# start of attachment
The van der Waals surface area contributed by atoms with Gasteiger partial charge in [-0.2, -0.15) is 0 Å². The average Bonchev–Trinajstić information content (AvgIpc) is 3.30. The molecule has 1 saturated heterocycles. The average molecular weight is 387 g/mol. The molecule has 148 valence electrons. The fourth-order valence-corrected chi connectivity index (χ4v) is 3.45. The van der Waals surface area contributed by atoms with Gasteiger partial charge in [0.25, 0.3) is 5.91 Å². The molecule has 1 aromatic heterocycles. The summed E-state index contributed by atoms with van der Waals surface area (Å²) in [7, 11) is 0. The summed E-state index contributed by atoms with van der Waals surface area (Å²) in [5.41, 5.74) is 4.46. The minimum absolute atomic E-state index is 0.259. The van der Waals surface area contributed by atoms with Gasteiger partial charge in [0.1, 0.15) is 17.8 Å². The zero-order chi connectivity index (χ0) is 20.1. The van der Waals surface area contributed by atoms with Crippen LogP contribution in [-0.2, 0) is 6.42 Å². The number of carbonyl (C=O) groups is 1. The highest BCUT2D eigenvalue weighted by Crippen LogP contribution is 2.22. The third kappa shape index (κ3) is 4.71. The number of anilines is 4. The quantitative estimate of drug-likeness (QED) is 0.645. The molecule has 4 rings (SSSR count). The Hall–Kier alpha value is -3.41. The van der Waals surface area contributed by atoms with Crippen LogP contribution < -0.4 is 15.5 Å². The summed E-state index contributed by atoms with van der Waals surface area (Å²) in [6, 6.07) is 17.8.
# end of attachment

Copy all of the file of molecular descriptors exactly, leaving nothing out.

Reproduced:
The van der Waals surface area contributed by atoms with Gasteiger partial charge in [-0.2, -0.15) is 0 Å². The average Bonchev–Trinajstić information content (AvgIpc) is 3.30. The molecule has 1 saturated heterocycles. The average molecular weight is 387 g/mol. The molecule has 148 valence electrons. The fourth-order valence-corrected chi connectivity index (χ4v) is 3.45. The van der Waals surface area contributed by atoms with Gasteiger partial charge in [0.25, 0.3) is 5.91 Å². The molecule has 1 aromatic heterocycles. The summed E-state index contributed by atoms with van der Waals surface area (Å²) in [7, 11) is 0. The summed E-state index contributed by atoms with van der Waals surface area (Å²) in [5.41, 5.74) is 4.46. The minimum absolute atomic E-state index is 0.259. The van der Waals surface area contributed by atoms with Gasteiger partial charge in [0.1, 0.15) is 17.8 Å². The zero-order chi connectivity index (χ0) is 20.1. The van der Waals surface area contributed by atoms with Crippen LogP contribution in [-0.2, 0) is 6.42 Å². The number of carbonyl (C=O) groups is 1. The highest BCUT2D eigenvalue weighted by Crippen LogP contribution is 2.22. The third kappa shape index (κ3) is 4.71. The number of anilines is 4. The quantitative estimate of drug-likeness (QED) is 0.645. The molecule has 4 rings (SSSR count). The Hall–Kier alpha value is -3.41. The van der Waals surface area contributed by atoms with Crippen LogP contribution < -0.4 is 15.5 Å². The summed E-state index contributed by atoms with van der Waals surface area (Å²) in [6, 6.07) is 17.8.